'unable to write to file' error in Epson scan on Perfection 4490 with Digital ICE

Discussion in 'Digital Darkroom' started by h_s|1, Aug 17, 2010.

  1. I keep getting this error in Epson Perfection 4490 scanner whenever I have Digital ICE enabled.
    I called up Epson support the last time I got this (a couple of weeks ago) and after a couple of hours in two phone calls, there was still no resolution. The only thing the tech support guy was able to prove was that the error doesn't occur at the minimum resolution ... no comfort there! He even asked me change the default folder from "Pictures" (in Windows 7) to something else (no idea how in the world is that supposed to help).
    So far, the only thing I have been able to notice is that this happens when I am using Digital Ice (resolution is 2400 dpi) and when the scanner goes from the end of one strip to the start of the next one. So if I have two strips of 4 frames, the error mostly occurs after the 4-th frame has been scanned and the 5-th is in progress.
    Anybody else getting this error consistently in such situations? Any solutions somebody can offer?
    Thanks.
     
  2. I assume you have gone through the old--latest firmware, latest software--sorts of things. Thrown away the preferences files and cache files etc?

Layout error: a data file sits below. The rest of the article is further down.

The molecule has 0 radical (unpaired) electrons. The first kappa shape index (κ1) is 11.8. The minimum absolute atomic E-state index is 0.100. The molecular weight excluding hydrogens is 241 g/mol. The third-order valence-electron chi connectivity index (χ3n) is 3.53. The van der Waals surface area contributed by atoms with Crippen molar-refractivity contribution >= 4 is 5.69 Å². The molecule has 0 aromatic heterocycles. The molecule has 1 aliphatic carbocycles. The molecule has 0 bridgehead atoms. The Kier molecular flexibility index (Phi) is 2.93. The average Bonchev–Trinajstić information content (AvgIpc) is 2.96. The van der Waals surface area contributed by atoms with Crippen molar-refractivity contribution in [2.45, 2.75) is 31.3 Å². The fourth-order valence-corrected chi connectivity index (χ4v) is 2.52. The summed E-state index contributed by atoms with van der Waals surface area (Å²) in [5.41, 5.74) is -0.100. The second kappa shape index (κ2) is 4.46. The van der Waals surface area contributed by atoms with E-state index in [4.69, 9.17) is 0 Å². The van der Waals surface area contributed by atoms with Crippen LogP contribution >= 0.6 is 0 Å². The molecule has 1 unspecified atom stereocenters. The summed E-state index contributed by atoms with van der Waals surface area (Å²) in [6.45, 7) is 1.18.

If so, don't use digital ice! I don't know if you will see it in most applications, but these dust removal programs can suck the life right out of many images as they clog up the specular highlights in things like grass, trees etc. and muddy up other areas of fine detail. If you are doing small scans for the web, the dust isn't going to show up anyway. If you are doing big scans for prints, take the time to hand spot--or selectively use "dust & scratches" in broad flat areas, like skies.
    I realize this isn't what you asked for, but if you weren't aware of it, now you are.
     
  3. Another solution would be to use Vuescan instead of Epson scan. With the V700, I found Vuescan's IR clean to be a lot better than Epson's Digital ICE. (Vuescan does a lot less damage to the image; to the point of being usable for critical work. John's quite right about Epson's DICE not being ready for prime time, but Vuescan's (and NikonScan's) work well. (Most of the time, and at their less aggressive settings, and you need to check the results carefully. But a major improvement over spotting by hand.)) Vuescan will set you back some money, and quite a bit of time getting used to it's user interface. But it supports pretty much all scanners and all operating systems, and is actually quite usable once you get used to it.
     

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